Nobel Week Dialogue 2016: The Future of Food
This past week was the Nobel Week 2016 in Stockholm, Sweden and this years Nobel Week Dialogue conference was about the future of food — a subject that could not be more relevant today. As I am currently in the US I could not attend the conference in person, but I did however watch the live stream of the dialogues and presentations, and my colleague Pär Björnson was in attendance. I had to settle with only watching the conference via live streaming, but it was interesting nonetheless. I would like to share some takeaways.
There were many great points made by the speakers and panelists that I will try to restate. To begin with, I would like to state that my biggest conclusion from the conference was that we can in fact change the climate in the way we consume food. This might sound abstract, but makes sense if you give it a little thought. We eat food every day. Where does it come from? What are we eating? How is it produced? These are questions most people don’t ask themselves on a regular basis.
Marion Nestle, professor in nutrition, food studies and public health at NYU, had some very sobering points regarding how we should focus on eating healthy food. She claimed that we should love and enjoy food and not be pulled into the trend of believing that food is bad for you and that eating is something that is taboo. I totally agree with this; we should enjoy what we eat. Eating is something that we do every single day, after all. So why not enjoy it? She stressed the point that people should eat healthy food. And if healthy food is not available, then demand it. It is very simple: if the demand for healthier and sustainable food exists then the supply will come. Producers and manufacturer supply the market with what is in demand. Especially for people living in the west, where money (usually) is not an issue — we have the finances to consume healthy food. She claimed that in other places of the world consuming healthy food is an socioeconomic issue. During a panel discussion Christiane Nüsslein-Volhard, 1995 Nobel prize winner in physiology and medicine also made a good note of saying that food is too cheap today. Our economy has focused on producing large amounts of cheap food instead of quality food. In order to get quality food we must be willing to pay more for it. She came with the example of dairy farmers in Germany not breaking even on the milk they sell because of the competition and pressure to keep prices as low as possible. This is not economically sustainable.
Another panelist who impressed me a lot was the Vice Coordinator of Food and Nutrition at the Ministry of Health in Brazil, Eduardo Nilson. Brazil has made the shift to serve food in schools that is 30% supplied by local and small farms. This is very impressive, not only from a sustainability standpoint but also an economical and public health point of view. It supports the local economy and greatly decreases the amount of miles food needs to travel before it reaches the table.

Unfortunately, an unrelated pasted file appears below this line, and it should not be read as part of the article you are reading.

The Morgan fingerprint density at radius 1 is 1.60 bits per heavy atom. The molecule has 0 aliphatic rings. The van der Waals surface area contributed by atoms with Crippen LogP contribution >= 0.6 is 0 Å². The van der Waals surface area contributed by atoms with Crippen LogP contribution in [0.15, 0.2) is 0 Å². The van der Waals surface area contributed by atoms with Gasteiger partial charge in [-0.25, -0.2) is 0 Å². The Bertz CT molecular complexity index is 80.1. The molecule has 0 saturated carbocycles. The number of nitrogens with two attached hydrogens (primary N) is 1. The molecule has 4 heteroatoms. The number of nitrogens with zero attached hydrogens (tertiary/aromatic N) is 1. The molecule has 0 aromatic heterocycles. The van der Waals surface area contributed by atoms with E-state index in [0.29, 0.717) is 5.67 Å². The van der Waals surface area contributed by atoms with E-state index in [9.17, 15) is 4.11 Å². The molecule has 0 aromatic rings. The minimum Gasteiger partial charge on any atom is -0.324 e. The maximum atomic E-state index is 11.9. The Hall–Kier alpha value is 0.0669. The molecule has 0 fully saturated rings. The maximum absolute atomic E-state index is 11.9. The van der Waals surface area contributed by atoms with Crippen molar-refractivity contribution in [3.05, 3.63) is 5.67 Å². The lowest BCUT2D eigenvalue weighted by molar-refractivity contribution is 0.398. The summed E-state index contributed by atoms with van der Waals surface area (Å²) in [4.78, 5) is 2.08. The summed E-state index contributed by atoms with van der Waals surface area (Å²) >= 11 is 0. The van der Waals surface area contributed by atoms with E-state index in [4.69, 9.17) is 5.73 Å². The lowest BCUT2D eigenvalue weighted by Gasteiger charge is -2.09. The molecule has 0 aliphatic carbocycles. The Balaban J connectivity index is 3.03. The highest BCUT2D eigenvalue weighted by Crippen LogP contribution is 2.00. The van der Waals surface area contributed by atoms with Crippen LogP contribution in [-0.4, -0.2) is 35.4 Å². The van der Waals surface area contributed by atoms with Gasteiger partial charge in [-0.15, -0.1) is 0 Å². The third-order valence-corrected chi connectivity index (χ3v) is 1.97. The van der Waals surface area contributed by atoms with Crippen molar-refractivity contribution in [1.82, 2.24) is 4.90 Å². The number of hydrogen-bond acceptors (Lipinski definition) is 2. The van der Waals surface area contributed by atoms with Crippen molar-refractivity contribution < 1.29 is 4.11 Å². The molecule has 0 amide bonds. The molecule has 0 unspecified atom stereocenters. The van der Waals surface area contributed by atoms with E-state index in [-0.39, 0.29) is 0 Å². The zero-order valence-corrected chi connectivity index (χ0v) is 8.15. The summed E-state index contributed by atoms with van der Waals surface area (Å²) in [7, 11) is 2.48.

One to me surprising point made by Peter Tyedmers, professor of ecological economics, was that food does not necessarily have to be fresh all the time. We have become reliant on airfreight to get produce at its prime because our appetite of fresh produce. He instead made the case for freezing more food and preserving its natural state. Someone in the audience raised the objection that many people in today's society do not have the time to preserve food in these ways, to which his response simply was that it could be done at the producers end and not leave it up to the end consumer to do it. A lot of food is being wasted every day because of its short shelf-life. If we instead did not insist of having fresh produce as often, some of this yield would be preserved and the waste would decrease. This was an interesting point which never occurred to me before.
I was also happy to see Caleb Harper attending the conference and presenting his project OpenAg. I’ve been following this project ever since I saw his Ted Talk about it. He is challenging the traditional notion of what farming is. Some might think that what he is doing (and vertical farming in general) is not natural. I would like to argue that farming in any manner is not natural. To many this might seem outrageous. But if you give it a second thought it makes a lot of sense. Farming isn’t natural. Farming is an attempt to bend nature to our will. It doesn’t matter if it is being done in soil on a field or indoors in a laboratory. Looking towards the future, vertical and indoor farming is seeming like a increasingly better solution of solving the problems of food deserts and growing populations around the world.
In conclusion I would like to say that this years Nobel Week Dialogue was very interesting and brought many important issues to light. I would have liked to see some more discussion regarding our ever increasing habit of meat consumption, although this was touched upon. The meat industry, mainly referring to the production and consumption of beef, is the largest strain on the climate out of any of the agricultural practices today — thus making it the most important from an environmental and sustainability standpoint. That being said, at least we are becoming conscious enough to understand that what we eat is one of the most important questions raised when looking towards the future. The Future of Food conference has been proof of this, and I am glad to see that a serious dialogue is being conducted in the world over.
Were you at the conference and have any good points that you think I missed out on? Please don’t hesitate to leave a comment!